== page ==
In court today, Michael O'Brien, 38, an EMT in the Philadelphia Fire Department, told the jury that when he was an altar boy he wanted to be a bishop. Because of his interest in the priesthood, O'Brien said, Father Andy, O'Brien took a special interest in him. O'Brien took two trips to Poland with Father Andy and saw the sights.
O'Brien, who worked the night before, had gone all day without sleep to testify on Father Andy's behalf.
Depending on the weather, the trial was scheduled to resume at 9:30 a.m. tomorrow with closing statements from the defense lawyer and the prosecutor. The judge will charge the jury, and after that, the case will go to the jury.
Father Andy's defense lawyer put the district attorney on trial today, arguing that in order to put a Catholic priest in jail, the D.A. had decided that the ends justified the means.
Trevan Borum, Father Andy's lawyer, ripped the D.A.'s office for not doing their homework. Instead of old-fashioned detective work, Borum said, the D.A. relied on a blatant appeal to emotion.
"Do not decide this case based on sympathy," Borum told the jury. He asked the jury to recall how many times he had objected to questions from the prosecutor "designed to evoke an emotional response" from a witness.
Borum asked the jury to recall how many times they had to leave the courtroom because a witness started sobbing after being asked an "improper question" by the prosecutor.
The capper came when Assistant District Attorney Kristen Kemp did her closing and seemed to be going out of her way to prove Borum's point. Only a guilty verdict, she told the jury of ten women and two men, would take away the alleged victim's pain. Only a guilty verdict, she said, would assuage the guilt of the victim's mother and father, who wouldn't let the victim quit being an altar boy because they didn't know what Father Andy had done. And what about the alleged victim's cousin, Kemp asked. How do you think she feels? When the cousin was 11 years old, Kemp said, the altar boy told her about the abuse. Eighteen years later, Kemp said, the cousin still feels guilty about not telling anybody.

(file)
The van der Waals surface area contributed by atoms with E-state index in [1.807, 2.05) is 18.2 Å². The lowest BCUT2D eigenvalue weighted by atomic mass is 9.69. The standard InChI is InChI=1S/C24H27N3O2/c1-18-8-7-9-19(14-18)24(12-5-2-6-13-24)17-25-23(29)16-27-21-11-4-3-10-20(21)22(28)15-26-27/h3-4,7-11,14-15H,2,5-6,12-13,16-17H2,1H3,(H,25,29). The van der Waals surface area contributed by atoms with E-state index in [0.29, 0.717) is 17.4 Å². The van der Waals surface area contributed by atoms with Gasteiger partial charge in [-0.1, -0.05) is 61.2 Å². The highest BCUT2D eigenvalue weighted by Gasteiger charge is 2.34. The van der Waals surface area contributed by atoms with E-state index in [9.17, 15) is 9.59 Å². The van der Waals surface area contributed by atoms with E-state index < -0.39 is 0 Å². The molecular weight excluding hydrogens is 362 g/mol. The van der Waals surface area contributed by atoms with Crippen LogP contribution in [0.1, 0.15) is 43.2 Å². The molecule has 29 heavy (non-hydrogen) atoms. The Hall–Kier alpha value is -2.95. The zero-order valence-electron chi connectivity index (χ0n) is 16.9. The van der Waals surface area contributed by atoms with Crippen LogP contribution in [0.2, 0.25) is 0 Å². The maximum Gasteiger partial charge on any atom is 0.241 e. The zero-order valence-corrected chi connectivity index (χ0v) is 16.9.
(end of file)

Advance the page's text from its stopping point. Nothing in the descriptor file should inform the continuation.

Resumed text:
Holy guilt trip! In the front row of the jury some women looked stricken; one juror dabbed her eyes. Meanwhile, Juror No. 2 was watching the victim, his head bowed, sitting next to his sobbing mother.
Borum began his closing argument by posing a question to the jury: "How do you defend a case like this?"
It's a defense lawyer's nightmare. Start with a accusation about an act of perversion behind closed doors that dates back 18 years. At the time of the alleged crime, the alleged victim was a 10-year-old altar boy. And the defendant was a Roman Catholic priest.
Father Andy, Borum said, has been a priest for more than 30 years. He's been in contact with "hundreds, if not thousands of altar boys." But only one altar boy has accused him of sex abuse.
The district attorney, Borum said, took the witnesses in this case at their word. Instead of vetting anybody, they decide to run with it," Borum said, because, "We're gonna convict a priest."
"It doesn't matter how we do it," Borum said. "The ends justify the means."
To prove his point, Borum asked the jury to recall the testimony of a couple of prosecution witnesses: Adam Visconto, a former altar boy, and his mother, Kathleen.
Kathleen Visconto had testified that back when her son was an altar boy, he came running in to see her "as pale as a ghost," Borum recounted.
Here's the story the Viscontos told: at a funeral Mass, Father Andy tried to talk Adam Visconto and another altar boy, Steve Dozier, into meeting him in the church basement at St. John Cantius in Bridesburg.
Instead of obeying the priest, Borum said, Kathleen Visconto told the two altar boys to "run home, close the door and turn out the lights."